Tuesday, June 2, 2009

Roberto Saviano: "Gomorrah" doesn't defame Napoli

Roberto Saviano is a courageous Italian journalist whose groundbreaking book on organized crime in Napoli (Naples) Italy and its international reach has made him, in the words of Sir Salman Rushdie "in greater danger than [Mr. Rushdie] ever was."

Saviano's book (also adapted into a film), which seems at the forefront of the New Italian Epic (NIE) literary movement, has done more than ruffle feathers or upset the apple cart - it has made him a target of organized crime, requiring him to live under round-the-clock security protection.

Today, Saviano answered accusations that his book had defamed Napoli by its portrayal of the reach of organized crime into everyday life, often with devastating and fatal effects. Based on my doggerel translation of a section of the online interview, Saviano indicates that Gomorrah was an attempt to look at crime internationally through the lens of his hometown. The worst part is to hear that at I defamed Napoli with my book ', says Saviano. 'In reality' the book looks at the world through Naples. His book is 'a form of resistance, of testimony that comes from knowing that you can fight crime'. According to Saviano, the point is that there is a fundamental need to speak out and fight against crime because. Crime can't be accepted just because it exists."

The New Italian Epic is a literary movement in Italy that seems to dig much deeper than America's "New Journalism" of the 70s, dealing with issues of politics, ethics, more profound social issues and conditions with life and death implications, such as organized crime, compared to the largely cultural studies of Tom Wolfe and Gay Talese (although the late Norman Mailer, as always, remains an exception).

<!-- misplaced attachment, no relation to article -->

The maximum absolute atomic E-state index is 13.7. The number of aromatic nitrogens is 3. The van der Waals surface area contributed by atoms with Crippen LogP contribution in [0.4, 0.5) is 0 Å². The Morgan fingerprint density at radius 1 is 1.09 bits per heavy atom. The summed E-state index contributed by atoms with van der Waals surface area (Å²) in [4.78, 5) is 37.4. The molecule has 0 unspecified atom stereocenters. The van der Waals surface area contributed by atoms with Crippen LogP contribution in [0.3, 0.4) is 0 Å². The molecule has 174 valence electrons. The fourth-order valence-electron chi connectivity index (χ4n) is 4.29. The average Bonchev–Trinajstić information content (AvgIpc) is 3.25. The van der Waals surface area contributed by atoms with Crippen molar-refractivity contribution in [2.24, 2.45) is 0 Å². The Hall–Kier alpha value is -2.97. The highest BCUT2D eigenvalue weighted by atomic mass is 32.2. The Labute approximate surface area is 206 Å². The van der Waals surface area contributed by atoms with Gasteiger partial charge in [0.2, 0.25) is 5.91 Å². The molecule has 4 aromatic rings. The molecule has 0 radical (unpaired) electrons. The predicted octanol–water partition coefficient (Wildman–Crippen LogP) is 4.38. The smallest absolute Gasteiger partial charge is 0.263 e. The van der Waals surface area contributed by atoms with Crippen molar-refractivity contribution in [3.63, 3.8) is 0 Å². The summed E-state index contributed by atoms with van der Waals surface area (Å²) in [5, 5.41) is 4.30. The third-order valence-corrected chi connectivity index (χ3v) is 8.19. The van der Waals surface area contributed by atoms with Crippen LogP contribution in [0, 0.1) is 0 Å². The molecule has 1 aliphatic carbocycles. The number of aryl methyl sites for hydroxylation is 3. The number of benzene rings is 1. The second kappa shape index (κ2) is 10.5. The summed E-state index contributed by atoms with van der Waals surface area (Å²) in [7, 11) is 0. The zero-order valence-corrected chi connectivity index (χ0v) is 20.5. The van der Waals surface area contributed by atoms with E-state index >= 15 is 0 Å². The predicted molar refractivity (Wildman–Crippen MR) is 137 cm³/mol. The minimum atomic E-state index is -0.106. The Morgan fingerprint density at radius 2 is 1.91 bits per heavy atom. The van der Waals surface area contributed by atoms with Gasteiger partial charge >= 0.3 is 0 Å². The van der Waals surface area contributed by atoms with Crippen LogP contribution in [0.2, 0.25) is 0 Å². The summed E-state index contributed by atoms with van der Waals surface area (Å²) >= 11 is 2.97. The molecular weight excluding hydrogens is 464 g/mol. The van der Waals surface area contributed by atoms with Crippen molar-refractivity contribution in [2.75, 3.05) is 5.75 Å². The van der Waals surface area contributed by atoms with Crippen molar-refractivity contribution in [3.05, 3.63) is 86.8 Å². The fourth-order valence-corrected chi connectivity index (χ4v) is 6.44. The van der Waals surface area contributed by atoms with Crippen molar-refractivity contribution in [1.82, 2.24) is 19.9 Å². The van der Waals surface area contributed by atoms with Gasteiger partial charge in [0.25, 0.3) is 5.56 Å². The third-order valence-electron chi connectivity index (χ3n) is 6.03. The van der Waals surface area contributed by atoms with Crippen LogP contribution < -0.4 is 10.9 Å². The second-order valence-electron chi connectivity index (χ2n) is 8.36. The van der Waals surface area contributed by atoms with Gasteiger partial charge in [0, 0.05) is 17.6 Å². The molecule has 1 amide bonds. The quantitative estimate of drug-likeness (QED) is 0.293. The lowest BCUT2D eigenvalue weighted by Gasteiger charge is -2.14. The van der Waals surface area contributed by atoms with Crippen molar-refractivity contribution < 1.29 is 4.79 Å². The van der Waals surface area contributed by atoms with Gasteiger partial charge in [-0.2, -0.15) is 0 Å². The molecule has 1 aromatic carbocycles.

Roberto Saviano has taken a profound step in challenging organized crime which, he suggests, is not just deeply rooted in his home town, but which has spread its influence around the world, including the highest most visible peaks of celebrity, wealth and media culture.

--Brooklyn Beat
Article (via Yahoo - Italia)from Italian news service ANSA here:


Wikipedia on Roberto Saviano: http://en.wikipedia.org/wiki/Roberto_Saviano

A reflection on "Gomorrah" in the context of the New Italian Epic [The Wu Ming Foundation]:


  1. I'm glad to see you are following this important issue and Saviano, a great man. I was in Naples in 2007 and read Gomorra right afterwards. It propelled me to write an article I posted at the following address:http://home.mindspring.com/~ed.farrell/index.html

    Have you seen the film yet? It is excellent. Best wishes, EJFNYC

  2. Hi Ed -
    I was in Napoli and Roma in Dec 2008 - January 2009. I saw Gomorra shortly afterwards (I bought Saviano's book in the Anglo-American bookstore near Piazza di Spagna in Rome). I had a visceral response to the book, based on our trip to the glorious chaos of Naples...

    I heard Rushdie speak in March 09 and he specifically commented on the dangers faced by Saviano.

    I find the NIE literary movement fascinating and without real comparison in the US.

    Thank you for your post!

  3. I guess you missed Saviano in New York. He was brought by PEN World Voices and spoke at NYU and at Scandinavia House, with many escorts and FBI agents around. I heard him again at a film festival at USC in LA last October. I don't know other authors in NIE but I'll look into it.


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